She skipped happily down the stairs toward the parlor where her Mother and Father spent their mornings. Lydia Colborne, The Countess of Wickford, was sitting in her normal chair near an open window. Before her was a large embroidery frame which she worked on ceaselessly. Sarah had always admired her Mother’s embroidery skills. She could make the most elaborate and beautiful designs flow from her fingers with seemingly no effort at all as she chatted and carried on.
Sarah went directly to her Mother and stood over her shoulder, gazing down at the cushion that her Mother was busy embroidering.
“Ah,” Sarah sighed. “I'll never have your skill, Mother.”
“You might if you took the time to practice...” the Countess said calmly.
Sarah sighed again. “Yes, well...”
Her Father, the Earl of Wickford, was smoking a pipe as he leaned back in a chair, crossing one leg over the other and smiling gently. “Sarah never could sit down long enough to practice,” he said to his wife. The heavy-scented smoke of his tobacco curled into the air. The comment might have come across as criticizing, but his tone and the hint of pride in his slight smile showed the truth.
“As much as I am envious of Mothers’ skill, I'd rather be out running among real flowers than embroidering them,” she responded.
“One day, my dear, you will be old like me and you will discover the joys of sitting still.”
Sarah laughed and put her arms around her Mother's shoulders. “Old? You? Never.”
The Countess looked up at her husband. “Darling, I am beginning to get the impression that our daughter is buttering me up. Shall we place wagers on what it is she is about to ask of us?”
“Why, Mother, can a daughter not compliment her mother without being accused of ulterior motives?”
The Earl laughed. “She's going to ask for pin money.”
Sarah scoffed, but her cheeks darkened because it was true. She sat down in a nearby settee and folded her hands delicately into her lap.
“Well, my lovely, how much do you require?” her Father asked.
Sarah rolled her eyes. “I was not going to ask for money. I merely wanted to know if it would be all right if Juliana and I went out into the city together today. It's so beautiful outside.”
Her parents made eye contact and carried out a silent conversation as only long-married couples could.
“I suppose that's all right,” the Countess said after a pause.
“Where will you have lunch?” the Earl inquired.
Sarah shrugged. “I summed we would stop in at a bakery along the way. Perhaps we will eat in the park.”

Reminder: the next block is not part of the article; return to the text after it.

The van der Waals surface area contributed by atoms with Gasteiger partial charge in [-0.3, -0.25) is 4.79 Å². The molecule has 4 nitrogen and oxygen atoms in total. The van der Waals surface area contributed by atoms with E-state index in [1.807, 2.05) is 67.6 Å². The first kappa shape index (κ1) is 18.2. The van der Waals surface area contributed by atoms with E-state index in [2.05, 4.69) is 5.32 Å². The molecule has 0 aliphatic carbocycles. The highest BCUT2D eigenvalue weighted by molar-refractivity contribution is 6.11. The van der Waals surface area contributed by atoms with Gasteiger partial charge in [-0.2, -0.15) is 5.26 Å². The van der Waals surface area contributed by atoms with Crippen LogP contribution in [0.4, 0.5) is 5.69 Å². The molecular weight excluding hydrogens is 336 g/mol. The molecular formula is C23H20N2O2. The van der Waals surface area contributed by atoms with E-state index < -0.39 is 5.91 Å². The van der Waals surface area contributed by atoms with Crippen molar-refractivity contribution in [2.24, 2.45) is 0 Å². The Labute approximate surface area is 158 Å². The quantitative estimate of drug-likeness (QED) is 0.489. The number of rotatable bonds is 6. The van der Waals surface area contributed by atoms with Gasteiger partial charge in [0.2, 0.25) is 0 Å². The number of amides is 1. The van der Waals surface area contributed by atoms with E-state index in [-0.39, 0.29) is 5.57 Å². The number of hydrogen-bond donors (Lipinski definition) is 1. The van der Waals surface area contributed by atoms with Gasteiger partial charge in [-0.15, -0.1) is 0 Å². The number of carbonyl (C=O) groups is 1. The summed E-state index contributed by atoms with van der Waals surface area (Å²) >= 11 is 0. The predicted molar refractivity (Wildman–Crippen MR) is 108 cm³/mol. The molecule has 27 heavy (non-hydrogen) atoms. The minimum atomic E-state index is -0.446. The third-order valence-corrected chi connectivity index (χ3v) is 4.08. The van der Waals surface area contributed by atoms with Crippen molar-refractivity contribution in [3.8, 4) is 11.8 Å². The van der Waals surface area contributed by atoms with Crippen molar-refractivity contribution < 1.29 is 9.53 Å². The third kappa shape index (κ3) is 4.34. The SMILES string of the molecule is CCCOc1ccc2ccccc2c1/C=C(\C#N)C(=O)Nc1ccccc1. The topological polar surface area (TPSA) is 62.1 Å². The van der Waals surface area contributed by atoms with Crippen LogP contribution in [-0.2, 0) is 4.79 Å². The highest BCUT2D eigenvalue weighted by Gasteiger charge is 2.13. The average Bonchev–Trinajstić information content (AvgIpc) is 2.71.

“This sudden desire for a walkabout in town wouldn't have anything to do with the regiment of officers who have recently descended upon the ton, would it?” her Father inquired archly.
Sarah blushed even deeper. “Why, no. I merely want to have a bit of fun with Juliana on such a beautiful day.”
“You must keep in mind that all gentlemen look dashing in an uniform. Be on your guard,” the Countess said with a sly wink. Sarah laughed.
“Actually,” the Countess continued. “While we are on the subject, you know that yesterday I went to Almack’s Assembly Rooms?”
The Earl tapped out his pipe onto a saucer and picked up the newspaper. He pretended to be reading but Sarah could tell that he was still listening quite keenly.
“Of course, I remember.” Sarah picked at her nails absently, wondering what suitor her Mother had come up with at the social venue. Some wealthy son of duke, no doubt. Likely with no personality whatsoever.
She had a theory about the relation between a gentleman's wealth and his character. The more wealth he had, the less character. There was only so long that she could feign interest in a man's droning on about business accounts.
“I was chatting with the Patroness there, and she told me that the Dowager Duchess of Fernshire has returned to London.”
This caused the Earl to fold down his newspaper and look over the top of it. “She hasn't been back since she went to live with her nephew after her husband’s death.”
“Yes, the poor dear. I don't know what I would have done in her place,” the Countess said. “I am glad she is back; she always lent a certain lightness to any gathering she attended. Marvelous lady. But her return isn't the most exciting thing about this news. Rumor has it that she has managed to string along her nephew as well.”